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Santiago Sierra

40 m3 von der Iberischen Halbinsel
40 m3 of Earth from the Iberian Peninsula
Sep 14–Oct 30, 2013

Santiago Sierra’s first work was a cube measuring one by one by one meter: a sculpture in the style of Minimal Art, but without its clean aesthetic. On the outside, the CUBIC CONTAINER (1990) was made of used truck tarp; worn, patched, weather-beaten and rutted from its travels and the operations of the shipping business from which Sierra sourced the material. At the time he was living near the container port in Hamburg, and to his mind, the logistical formats and processes of global freight traffic fused the capitalist circulation of the commodity with the Minimalist rational aesthetic. Its geometrical basic structures and materials imitated the standards of industrial production while disregarding both their social significance and its own commodity status.

Sierra took on both issues. He saw Minimalism as an “an egregious presumption and self-satisfaction on the part of Western culture”; it pursued the quest for ostensibly objective principles of form as though the latter existed in vacuo—as though systemic patterns in art did not correspond to patterns of thinking, economic life, and finally the reality of people who might be forced to adapt their lives and work to such patterns. Starting in the early 1990s, Sierra’s art accordingly matched Minimalism’s aesthetic to the structural violence that repeatedly prioritizes processes of value creation as well as forms of legal, racial, or ethical normalization over the needs of those who are compelled to submit to or sustain them.

Both the efficient receptacles of commodity circulation (containers, cartons, and other means of transportation) as well as formal standards designed to contain the bodies and dignity of the underprivileged, became Sierra’s most important instruments as he documented how the world is divided into profitable and controllable units, curtailing the self-determination of many people. In a first major retrospective of his oeuvre that opens on September 6, the DEICHTORHALLEN HAMBURG / SAMMLUNG FALCKENBERG recapitulates Sierra’s art with a focus on his approach to sculpture, which examines the rational spatial concepts of modernism and Minimalism with a view to the repression they enact. Sierra’s most recent project for KOW, 40M3 OF EARTH FROM THE IBERIAN PENINSULA, is evidence of the continuity of his sculptural oeuvre.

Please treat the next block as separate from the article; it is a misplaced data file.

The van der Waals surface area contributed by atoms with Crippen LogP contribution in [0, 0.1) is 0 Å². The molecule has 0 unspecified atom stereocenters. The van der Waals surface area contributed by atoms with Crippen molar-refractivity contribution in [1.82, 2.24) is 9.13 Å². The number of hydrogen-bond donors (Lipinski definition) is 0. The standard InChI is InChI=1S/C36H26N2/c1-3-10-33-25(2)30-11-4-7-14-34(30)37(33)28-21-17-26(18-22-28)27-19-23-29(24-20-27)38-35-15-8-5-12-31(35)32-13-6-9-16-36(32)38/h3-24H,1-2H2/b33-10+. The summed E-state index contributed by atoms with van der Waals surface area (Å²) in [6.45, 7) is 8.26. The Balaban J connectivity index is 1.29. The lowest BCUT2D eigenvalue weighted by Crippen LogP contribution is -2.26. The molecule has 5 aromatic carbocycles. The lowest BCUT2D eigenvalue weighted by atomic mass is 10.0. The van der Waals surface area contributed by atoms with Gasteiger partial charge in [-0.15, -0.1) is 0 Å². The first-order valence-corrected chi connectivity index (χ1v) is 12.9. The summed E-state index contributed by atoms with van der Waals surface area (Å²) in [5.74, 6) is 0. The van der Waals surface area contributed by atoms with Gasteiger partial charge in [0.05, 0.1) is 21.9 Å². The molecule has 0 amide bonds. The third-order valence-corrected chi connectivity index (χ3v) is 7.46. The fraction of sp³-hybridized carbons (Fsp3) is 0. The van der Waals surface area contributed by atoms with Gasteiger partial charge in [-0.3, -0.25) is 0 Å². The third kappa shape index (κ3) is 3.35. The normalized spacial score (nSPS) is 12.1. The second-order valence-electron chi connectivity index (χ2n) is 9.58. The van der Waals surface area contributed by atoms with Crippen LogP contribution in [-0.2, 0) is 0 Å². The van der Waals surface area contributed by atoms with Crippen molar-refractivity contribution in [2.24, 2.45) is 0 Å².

Sierra had 40 cubic meters of soil excavated on construction sites in Bilbao shipped to Berlin in plastic bags (known as “Big Bags”) measuring one by one by one meter and unloaded at KOW. The provenance of the material from the Spanish real-estate industry points to a shift of power in Europe’s economic structure. Some regions, such as the Iberian peninsula, find themselves devalued to the advantage of other regions or countries, especially Germany. New migration movements are set in motion, a phenomenon that the soil’s journey retraces. The distressed countries of Southern Europe now prepare their assets for shipping; they put their human capital and public property on the market at a discount and hand over control of systemically relevant infrastructures to investors. Packaged in Big Bags, the cheap containers of the shipping business, every cubic meter of Iberian soil represents the sell-out of someone’s living environment and self-determination and indeed of national sovereignty.

But the title Sierra has given to his work mentions a geographic region, not a country. He is interested in the self-determination of human beings, not of states. In his view, the latter are similarly opaque container constructs that exclude what does not fit their norms and normalize what they include. Sierra made that clear in 2010, when he refused to accept the National Award for Plastic Arts, arguing that he did not wish to serve Spanish interests. In 2012, he then staged a cortège through downtown Madrid. Mounted on the roofs of seven limousines were the upside-down portraits of King Juan Carlos I and all prime ministers of Spain since Franco’s death. LOS ENCARGADOS will be on display at the HAMBURGER BAHNHOF in Berlin, starting September 13.

Text: Alexander Koch
Translation: Gerrit Jackson
Photos: Alexander Koch